In either case, you need to tell the program how to connect to your web host. You'll need to know only four things, which your web host can tell you: the name the web host uses for its server, the name of the folder into which your home page will go, your userid, and your password. . If you save the directory in which you store your homepage on your PC, it wll become very easy to make the connection in the future and immediately compare files.

Once you have uploaded your files, you web page is available for you and everyone else in the world to view. You web host will aslo tell you the URL of your page. If you have your own domain name, then that is all you need.

The big search engines all have special program which scan the entire web all the time looking for sites to add to their index. Your site will eventually be found. You can speed the process, if your wish, by "submitting" your site to the search engines. Short of paying them, there is little you can do to get your site listed at the top, however, so don't water time or money trying for that. When your site is listed, it will include the first few lines of text, and/or a description you put in an HTML "meta" tag. You might want to add those things to be sure your page is listed the way you want.

Unlike when it is on your PC, your web host server will automatically send the "index.htm" or "index.html" or "home.htm" or "home.html" file when someone accesses the *folder* it is in. However, there are variations, and you should find out which name(s) are "automatic".


OK. Time to get started for real. If you have installed the software I listed above, great. If not, you can use "Notepad" for the time being. We're not going to do anything eleborate - just get you on your way.

Use whatever editor you wish and open that "index.htm" file you created earlier. Erase what's there and fill in the basic outline of a web page I gave above:

In between the "title" tags, enter something appropriate as the reference name to your Web Site. This will *not* appear on your web page, but in the drop down menu (VIEW > GO TO >) when you tell the browser to go to a specific place you went once before. Its a reference.

Now, add a couple dozen line feeds between the "body" tags. This is just to give yourself a little room.

On one of the line after the opening "body" tag, type in a title such as you'd like to see at the top of your web page.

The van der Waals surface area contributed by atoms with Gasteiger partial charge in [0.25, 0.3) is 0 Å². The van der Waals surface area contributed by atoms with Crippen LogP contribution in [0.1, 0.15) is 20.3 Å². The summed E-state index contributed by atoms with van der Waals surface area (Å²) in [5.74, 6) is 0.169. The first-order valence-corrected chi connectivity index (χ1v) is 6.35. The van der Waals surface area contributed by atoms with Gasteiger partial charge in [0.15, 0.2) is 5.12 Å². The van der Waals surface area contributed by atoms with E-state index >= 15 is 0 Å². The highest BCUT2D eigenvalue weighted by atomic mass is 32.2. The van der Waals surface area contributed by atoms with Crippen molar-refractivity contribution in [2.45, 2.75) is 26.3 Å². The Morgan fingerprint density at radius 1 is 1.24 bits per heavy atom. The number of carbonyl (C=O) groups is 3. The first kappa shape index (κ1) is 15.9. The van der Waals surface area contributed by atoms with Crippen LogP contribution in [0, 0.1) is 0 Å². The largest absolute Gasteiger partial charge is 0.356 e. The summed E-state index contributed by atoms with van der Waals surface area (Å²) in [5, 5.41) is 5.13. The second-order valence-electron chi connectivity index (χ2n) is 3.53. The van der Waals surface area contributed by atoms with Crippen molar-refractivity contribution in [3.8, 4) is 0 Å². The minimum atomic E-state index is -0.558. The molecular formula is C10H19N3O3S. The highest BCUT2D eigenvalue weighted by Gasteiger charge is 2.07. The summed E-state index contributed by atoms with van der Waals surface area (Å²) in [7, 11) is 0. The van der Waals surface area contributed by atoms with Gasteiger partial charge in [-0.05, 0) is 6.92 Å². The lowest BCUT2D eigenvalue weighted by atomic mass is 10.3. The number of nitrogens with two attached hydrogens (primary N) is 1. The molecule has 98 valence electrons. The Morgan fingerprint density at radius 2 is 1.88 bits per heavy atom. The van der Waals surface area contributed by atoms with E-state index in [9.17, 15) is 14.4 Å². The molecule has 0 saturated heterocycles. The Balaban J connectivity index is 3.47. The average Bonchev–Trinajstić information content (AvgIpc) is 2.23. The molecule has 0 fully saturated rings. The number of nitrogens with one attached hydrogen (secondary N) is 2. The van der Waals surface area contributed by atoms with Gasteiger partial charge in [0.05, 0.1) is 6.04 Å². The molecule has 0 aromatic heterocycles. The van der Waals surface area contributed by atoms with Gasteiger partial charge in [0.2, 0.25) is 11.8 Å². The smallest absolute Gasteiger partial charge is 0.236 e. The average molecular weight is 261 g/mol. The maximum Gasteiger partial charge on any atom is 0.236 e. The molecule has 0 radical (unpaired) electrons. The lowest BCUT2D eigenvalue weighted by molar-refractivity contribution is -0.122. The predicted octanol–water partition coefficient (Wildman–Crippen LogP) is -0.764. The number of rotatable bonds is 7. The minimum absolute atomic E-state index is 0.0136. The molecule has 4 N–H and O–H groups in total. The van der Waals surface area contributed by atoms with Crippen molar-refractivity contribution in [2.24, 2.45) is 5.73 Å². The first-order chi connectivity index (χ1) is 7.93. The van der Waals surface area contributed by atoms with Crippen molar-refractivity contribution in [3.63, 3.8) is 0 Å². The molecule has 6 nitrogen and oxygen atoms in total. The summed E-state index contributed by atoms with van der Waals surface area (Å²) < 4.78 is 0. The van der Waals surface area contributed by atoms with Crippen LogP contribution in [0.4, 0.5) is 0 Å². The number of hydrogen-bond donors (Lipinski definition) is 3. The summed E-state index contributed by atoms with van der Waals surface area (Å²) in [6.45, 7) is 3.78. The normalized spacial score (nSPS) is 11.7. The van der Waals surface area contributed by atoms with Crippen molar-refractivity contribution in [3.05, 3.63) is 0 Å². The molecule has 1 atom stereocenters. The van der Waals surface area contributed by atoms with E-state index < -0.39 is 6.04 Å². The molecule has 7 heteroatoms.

On a new line somewhere after that, type in some text you might want to include. Make it several lines long, and at least two paragraphs. You can cut and paste from another document if you wish.

Now, click here to open a window and tell your browser it to open your file (FILE > OPEN > BROWSE ).

Your page should look pretty ugly. But notice that if you change window size, your text will wrap around to fit. And if you make the window small enough, you'll get scroll bars to see what runs off screen. Now, lets make some improvements.

First of all, you noticed that everything ran together. HTML ignores spaces and line feeds, remember? Easy to fix. After your title, and each paragraph, add "<p>". Thats stands for "paragraph", and will add not just a line feed, but a separation space. If you just wanted a new line, you could add "<br>" instead.

You can save the file and peek at it again if you wish. You can just refresh the window if you didnt close it the first time. Much better, uh? Lets make some more improvements....

Pick some words in your text and have a little fun: surround one with "<b>" and "</b>" and another with "<i>" and "</i>". Those are very basic - you can do much more.

Before and after your title, add "<center>" and "</center>". If you didn't add the closing tag, everything from then on would be centered, and you don't want that. But maybe you'd like the title to stand out even more. Before the title, enter "<font size=+2>" and after the title enter "</font>".

Now take another peek at your page. Now its beginning to look like a web page!